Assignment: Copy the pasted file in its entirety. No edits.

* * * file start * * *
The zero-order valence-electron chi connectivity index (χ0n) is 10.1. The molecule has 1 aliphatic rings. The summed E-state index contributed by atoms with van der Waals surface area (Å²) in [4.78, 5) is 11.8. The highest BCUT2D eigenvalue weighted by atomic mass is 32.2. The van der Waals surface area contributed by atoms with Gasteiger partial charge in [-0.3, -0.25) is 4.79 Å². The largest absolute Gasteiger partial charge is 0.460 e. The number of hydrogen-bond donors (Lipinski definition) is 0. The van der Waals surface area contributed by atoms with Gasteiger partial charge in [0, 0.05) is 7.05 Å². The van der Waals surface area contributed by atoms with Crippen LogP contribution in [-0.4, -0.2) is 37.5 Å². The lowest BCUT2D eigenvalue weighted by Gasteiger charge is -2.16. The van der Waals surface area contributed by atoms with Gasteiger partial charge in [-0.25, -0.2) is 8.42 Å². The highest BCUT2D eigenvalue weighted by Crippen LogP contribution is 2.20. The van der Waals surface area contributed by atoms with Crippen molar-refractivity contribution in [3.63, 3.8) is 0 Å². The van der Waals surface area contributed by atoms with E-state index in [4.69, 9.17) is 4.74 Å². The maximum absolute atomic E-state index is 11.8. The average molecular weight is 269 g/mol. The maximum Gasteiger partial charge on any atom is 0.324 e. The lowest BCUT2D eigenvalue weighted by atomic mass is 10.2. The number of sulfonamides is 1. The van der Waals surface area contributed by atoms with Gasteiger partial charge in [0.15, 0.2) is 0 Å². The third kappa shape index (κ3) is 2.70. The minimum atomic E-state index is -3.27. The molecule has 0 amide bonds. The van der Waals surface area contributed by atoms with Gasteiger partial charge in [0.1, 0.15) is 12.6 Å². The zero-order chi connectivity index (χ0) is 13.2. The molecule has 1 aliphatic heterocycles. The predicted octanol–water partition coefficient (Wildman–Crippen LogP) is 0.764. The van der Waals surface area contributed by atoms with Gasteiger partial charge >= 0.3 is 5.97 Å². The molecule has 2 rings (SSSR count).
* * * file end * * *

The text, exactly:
The zero-order valence-electron chi connectivity index (χ0n) is 10.1. The molecule has 1 aliphatic rings. The summed E-state index contributed by atoms with van der Waals surface area (Å²) in [4.78, 5) is 11.8. The highest BCUT2D eigenvalue weighted by atomic mass is 32.2. The van der Waals surface area contributed by atoms with Gasteiger partial charge in [-0.3, -0.25) is 4.79 Å². The largest absolute Gasteiger partial charge is 0.460 e. The number of hydrogen-bond donors (Lipinski definition) is 0. The van der Waals surface area contributed by atoms with Gasteiger partial charge in [0, 0.05) is 7.05 Å². The van der Waals surface area contributed by atoms with Crippen LogP contribution in [-0.4, -0.2) is 37.5 Å². The lowest BCUT2D eigenvalue weighted by Gasteiger charge is -2.16. The van der Waals surface area contributed by atoms with Gasteiger partial charge in [-0.25, -0.2) is 8.42 Å². The highest BCUT2D eigenvalue weighted by Crippen LogP contribution is 2.20. The van der Waals surface area contributed by atoms with Crippen molar-refractivity contribution in [3.63, 3.8) is 0 Å². The van der Waals surface area contributed by atoms with E-state index in [4.69, 9.17) is 4.74 Å². The maximum absolute atomic E-state index is 11.8. The average molecular weight is 269 g/mol. The maximum Gasteiger partial charge on any atom is 0.324 e. The lowest BCUT2D eigenvalue weighted by atomic mass is 10.2. The number of sulfonamides is 1. The van der Waals surface area contributed by atoms with Gasteiger partial charge in [0.15, 0.2) is 0 Å². The third kappa shape index (κ3) is 2.70. The minimum atomic E-state index is -3.27. The molecule has 0 amide bonds. The van der Waals surface area contributed by atoms with Gasteiger partial charge in [0.1, 0.15) is 12.6 Å². The zero-order chi connectivity index (χ0) is 13.2. The molecule has 1 aliphatic heterocycles. The predicted octanol–water partition coefficient (Wildman–Crippen LogP) is 0.764. The van der Waals surface area contributed by atoms with Gasteiger partial charge >= 0.3 is 5.97 Å². The molecule has 2 rings (SSSR count).